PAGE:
<p>You can limit any breakpoints to a specific executable image by using
                       the "<code>--shlib &lt;path&gt;</code>" ("<code>-s &lt;path&gt;</code>" for short):</p>

                      (lldb) breakpoint set --shlib foo.dylib --name foo
                      <br>(lldb) breakpoint set -s foo.dylib -n foo

                   <p>Suggestions on more interesting primitives of this sort are also very welcome.</p>

                   <p>Just like gdb, the lldb command interpreter does a shortest unique
                   string match on command names, so the following two commands will
                   both execute the same command:</p>

                       (lldb) breakpoint set -n "-[SKTGraphicView alignLeftEdges:]"
                       <br>(lldb) br s -n "-[SKTGraphicView alignLeftEdges:]"

                   <p>lldb also supports command completion for source file names, symbol
                   names, file names, etc. Completion is initiated by a hitting a <b>TAB</b>.
                   Individual options in a command can have different completers, so for
                   instance the "<code>--file &lt;path&gt;</code>" option in "breakpoint" completes to source files, the
                   "<code>--shlib &lt;path&gt;</code>" option to currently loaded shared libraries, etc.  We can even do 
                   things like if you specify "<code>--shlib &lt;path&gt;</code>", and are completing on "<code>--file &lt;path&gt;</code>", we will only
                   list source files in the shared library specified by "<code>--shlib &lt;path&gt;</code>".</p>

                   <p>The individual commands are pretty extensively documented, using
                   the <code>help</code> command.  And there is an <code>apropos</code> command that will
                   search the help for a particular word and dump a summary help string
                   for each matching command.</p>

                   <p>Finally, there is a mechanism to construct aliases for commonly used
                   commands.  So for instance if you get annoyed typing:</p>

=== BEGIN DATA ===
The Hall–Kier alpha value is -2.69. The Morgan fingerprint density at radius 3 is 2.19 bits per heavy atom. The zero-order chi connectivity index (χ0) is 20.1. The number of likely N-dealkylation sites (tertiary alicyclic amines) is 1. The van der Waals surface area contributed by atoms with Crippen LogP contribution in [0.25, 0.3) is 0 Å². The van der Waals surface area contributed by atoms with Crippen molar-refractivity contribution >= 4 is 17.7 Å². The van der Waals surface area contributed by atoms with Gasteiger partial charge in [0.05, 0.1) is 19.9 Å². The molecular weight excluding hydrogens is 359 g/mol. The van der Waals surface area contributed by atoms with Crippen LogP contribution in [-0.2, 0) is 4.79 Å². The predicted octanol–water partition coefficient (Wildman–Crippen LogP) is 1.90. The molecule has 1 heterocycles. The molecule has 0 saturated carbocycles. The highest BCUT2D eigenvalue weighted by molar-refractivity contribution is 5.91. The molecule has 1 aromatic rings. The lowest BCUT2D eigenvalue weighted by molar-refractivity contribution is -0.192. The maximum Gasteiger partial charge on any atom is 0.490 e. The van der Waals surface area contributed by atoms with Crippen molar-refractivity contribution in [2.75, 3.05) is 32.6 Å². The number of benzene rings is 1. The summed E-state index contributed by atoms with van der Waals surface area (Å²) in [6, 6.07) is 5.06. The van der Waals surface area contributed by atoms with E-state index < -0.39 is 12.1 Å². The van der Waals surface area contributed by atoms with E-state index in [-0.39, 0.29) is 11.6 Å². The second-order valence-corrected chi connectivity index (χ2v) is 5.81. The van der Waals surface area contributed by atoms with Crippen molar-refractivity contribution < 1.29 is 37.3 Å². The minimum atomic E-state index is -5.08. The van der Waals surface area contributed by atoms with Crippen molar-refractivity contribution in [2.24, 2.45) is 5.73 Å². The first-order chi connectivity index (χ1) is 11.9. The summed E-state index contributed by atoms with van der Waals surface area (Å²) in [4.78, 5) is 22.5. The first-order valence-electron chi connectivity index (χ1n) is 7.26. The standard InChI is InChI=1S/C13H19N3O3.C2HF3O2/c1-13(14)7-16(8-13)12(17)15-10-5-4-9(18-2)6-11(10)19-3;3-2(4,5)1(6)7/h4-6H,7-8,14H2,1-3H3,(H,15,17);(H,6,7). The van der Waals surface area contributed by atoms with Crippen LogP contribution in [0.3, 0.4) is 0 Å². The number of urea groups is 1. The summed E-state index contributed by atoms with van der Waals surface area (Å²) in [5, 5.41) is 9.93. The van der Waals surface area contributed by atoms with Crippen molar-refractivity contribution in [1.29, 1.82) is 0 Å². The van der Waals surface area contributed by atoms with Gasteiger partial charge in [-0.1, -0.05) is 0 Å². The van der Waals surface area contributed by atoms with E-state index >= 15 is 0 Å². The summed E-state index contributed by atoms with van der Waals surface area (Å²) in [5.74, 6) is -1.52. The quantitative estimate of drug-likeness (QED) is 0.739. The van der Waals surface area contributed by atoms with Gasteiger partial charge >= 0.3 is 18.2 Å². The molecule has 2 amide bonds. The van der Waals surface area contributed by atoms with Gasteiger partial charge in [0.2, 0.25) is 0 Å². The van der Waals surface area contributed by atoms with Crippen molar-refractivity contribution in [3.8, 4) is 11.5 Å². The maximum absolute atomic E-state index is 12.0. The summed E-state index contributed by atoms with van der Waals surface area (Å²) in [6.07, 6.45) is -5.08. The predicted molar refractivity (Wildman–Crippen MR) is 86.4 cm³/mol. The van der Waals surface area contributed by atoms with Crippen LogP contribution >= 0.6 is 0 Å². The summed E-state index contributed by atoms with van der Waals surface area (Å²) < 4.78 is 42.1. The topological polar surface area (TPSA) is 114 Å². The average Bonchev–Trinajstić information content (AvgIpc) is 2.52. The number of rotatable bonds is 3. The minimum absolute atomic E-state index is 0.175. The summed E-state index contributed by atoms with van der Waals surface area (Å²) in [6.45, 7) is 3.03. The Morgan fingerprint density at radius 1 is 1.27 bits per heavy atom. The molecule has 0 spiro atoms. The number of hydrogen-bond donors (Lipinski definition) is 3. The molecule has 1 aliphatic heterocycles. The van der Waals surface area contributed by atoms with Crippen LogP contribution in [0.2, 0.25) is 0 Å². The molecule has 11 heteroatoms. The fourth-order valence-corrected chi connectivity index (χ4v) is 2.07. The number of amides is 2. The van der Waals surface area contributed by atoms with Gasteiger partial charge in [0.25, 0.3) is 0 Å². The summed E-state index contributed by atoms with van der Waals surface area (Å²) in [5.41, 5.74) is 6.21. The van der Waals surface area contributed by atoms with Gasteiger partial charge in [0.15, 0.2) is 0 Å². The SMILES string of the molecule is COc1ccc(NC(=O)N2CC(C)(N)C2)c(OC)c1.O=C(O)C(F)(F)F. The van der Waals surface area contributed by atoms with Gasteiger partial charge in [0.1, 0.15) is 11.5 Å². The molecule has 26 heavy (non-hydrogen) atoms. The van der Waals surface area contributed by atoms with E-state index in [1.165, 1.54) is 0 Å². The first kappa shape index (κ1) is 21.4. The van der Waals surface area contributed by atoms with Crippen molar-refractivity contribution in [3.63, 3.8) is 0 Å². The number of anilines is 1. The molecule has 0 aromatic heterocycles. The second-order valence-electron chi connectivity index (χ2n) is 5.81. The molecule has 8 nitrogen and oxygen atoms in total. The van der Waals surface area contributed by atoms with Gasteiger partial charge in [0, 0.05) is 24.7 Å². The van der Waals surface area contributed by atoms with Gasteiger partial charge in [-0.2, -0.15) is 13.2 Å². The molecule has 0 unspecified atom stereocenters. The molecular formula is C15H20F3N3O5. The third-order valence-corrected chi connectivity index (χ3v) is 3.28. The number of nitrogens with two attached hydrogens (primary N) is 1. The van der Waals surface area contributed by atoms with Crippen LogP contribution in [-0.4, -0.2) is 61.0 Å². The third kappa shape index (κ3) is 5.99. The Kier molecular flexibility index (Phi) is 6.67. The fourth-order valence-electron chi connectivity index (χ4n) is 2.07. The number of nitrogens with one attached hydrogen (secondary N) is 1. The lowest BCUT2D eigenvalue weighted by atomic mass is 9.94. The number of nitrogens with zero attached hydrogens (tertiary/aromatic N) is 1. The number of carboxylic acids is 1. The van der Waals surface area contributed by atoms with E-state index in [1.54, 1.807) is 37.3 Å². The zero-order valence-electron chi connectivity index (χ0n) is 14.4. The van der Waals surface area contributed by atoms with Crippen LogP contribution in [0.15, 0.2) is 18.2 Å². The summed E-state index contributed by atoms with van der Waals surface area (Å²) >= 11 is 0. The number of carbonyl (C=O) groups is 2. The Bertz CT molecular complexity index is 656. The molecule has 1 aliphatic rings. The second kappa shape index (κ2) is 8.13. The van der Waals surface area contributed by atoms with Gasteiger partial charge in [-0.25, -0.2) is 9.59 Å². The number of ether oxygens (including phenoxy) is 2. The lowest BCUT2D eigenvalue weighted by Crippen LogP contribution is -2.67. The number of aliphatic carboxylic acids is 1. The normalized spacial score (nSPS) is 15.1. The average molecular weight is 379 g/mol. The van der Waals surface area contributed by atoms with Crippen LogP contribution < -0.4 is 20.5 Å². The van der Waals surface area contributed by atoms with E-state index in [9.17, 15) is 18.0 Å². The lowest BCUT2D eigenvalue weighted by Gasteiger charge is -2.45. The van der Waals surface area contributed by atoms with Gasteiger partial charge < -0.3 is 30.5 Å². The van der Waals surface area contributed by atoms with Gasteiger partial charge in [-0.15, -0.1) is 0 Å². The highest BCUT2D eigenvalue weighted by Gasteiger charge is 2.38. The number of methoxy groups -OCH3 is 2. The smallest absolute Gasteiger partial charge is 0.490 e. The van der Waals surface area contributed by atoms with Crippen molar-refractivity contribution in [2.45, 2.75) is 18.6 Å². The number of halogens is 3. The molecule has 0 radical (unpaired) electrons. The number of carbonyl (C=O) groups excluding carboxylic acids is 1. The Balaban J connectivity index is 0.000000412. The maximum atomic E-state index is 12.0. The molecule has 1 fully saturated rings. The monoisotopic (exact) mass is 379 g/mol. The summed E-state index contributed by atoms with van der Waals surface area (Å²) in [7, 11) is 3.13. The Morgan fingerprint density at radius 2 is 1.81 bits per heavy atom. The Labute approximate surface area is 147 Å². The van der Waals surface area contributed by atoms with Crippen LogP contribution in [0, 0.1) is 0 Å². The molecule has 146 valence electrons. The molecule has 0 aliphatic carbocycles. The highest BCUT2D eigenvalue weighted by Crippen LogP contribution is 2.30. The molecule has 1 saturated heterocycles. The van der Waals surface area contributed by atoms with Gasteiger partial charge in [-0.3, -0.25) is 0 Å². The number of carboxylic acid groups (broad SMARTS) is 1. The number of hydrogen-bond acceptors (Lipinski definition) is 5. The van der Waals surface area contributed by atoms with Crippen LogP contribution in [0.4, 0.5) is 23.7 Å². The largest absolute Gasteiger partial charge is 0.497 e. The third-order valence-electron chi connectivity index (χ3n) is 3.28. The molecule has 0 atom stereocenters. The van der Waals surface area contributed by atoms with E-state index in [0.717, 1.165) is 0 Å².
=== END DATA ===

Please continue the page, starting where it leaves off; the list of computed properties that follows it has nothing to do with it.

(lldb) breakpoint set --file foo.c --line 12

                   <p>you can do:</p>

                       (lldb) command alias bfl breakpoint set -f %1 -l %2
                       <br>(lldb) bfl foo.c 12

                   <p>We have added a few aliases for commonly used commands (e.g. "step",
                   "next" and "continue") but we haven't tried to be exhaustive because
                   in our experience it is more convenient to make the basic commands
                   unique down to a letter or two, and then learn these sequences than
                   to fill the namespace with lots of aliases, and then have to type them
                   all the way out.</p>

                   <p>However, users are free to customize lldb's command set however they
                   like, and since lldb reads the file ~/.lldbinit at startup, you can
                   store all your aliases there and they will be generally available to
                   you.  Your aliases are also documented in the help command so you can
                   remind yourself of what you've set up.</p>

                   <p> One alias of note that we do include by popular demand is a weak emulator
                   of gdb's &quot;break&quot; command.  It doesn't try to do everything that gdb's
                   break command does (for instance, it doesn't handle <code>foo.c::bar</code>.  But
                   it mostly works, and makes the transition easier.  Also by popular demand, it
                   is aliased to <code>b</code>.  If you actually want to learn the lldb command
                   set natively, that means it will get in the way of the rest of the breakpoint
                   commands.  Fortunately, if you don't like one of our aliases, you an easily
                   get rid of it by running (for example):</p>

                    (lldb) command unalias b

                   <p>I actually also do:</p>

                     (lldb) command alias b breakpoint

                   <p>so I can run the native lldb breakpoint command with just <code>b</code></p>
                   <p>The lldb command parser also supports "raw" commands, where, after command options
                   are stripped off, the rest of the command string is passed uninterpreted to the command.
                   This is convenient for commands whose arguments might be some complex expression that would
                   be painful to backslash protect.
                   For instance the "expression" command is a "raw" command for obvious reasons.  The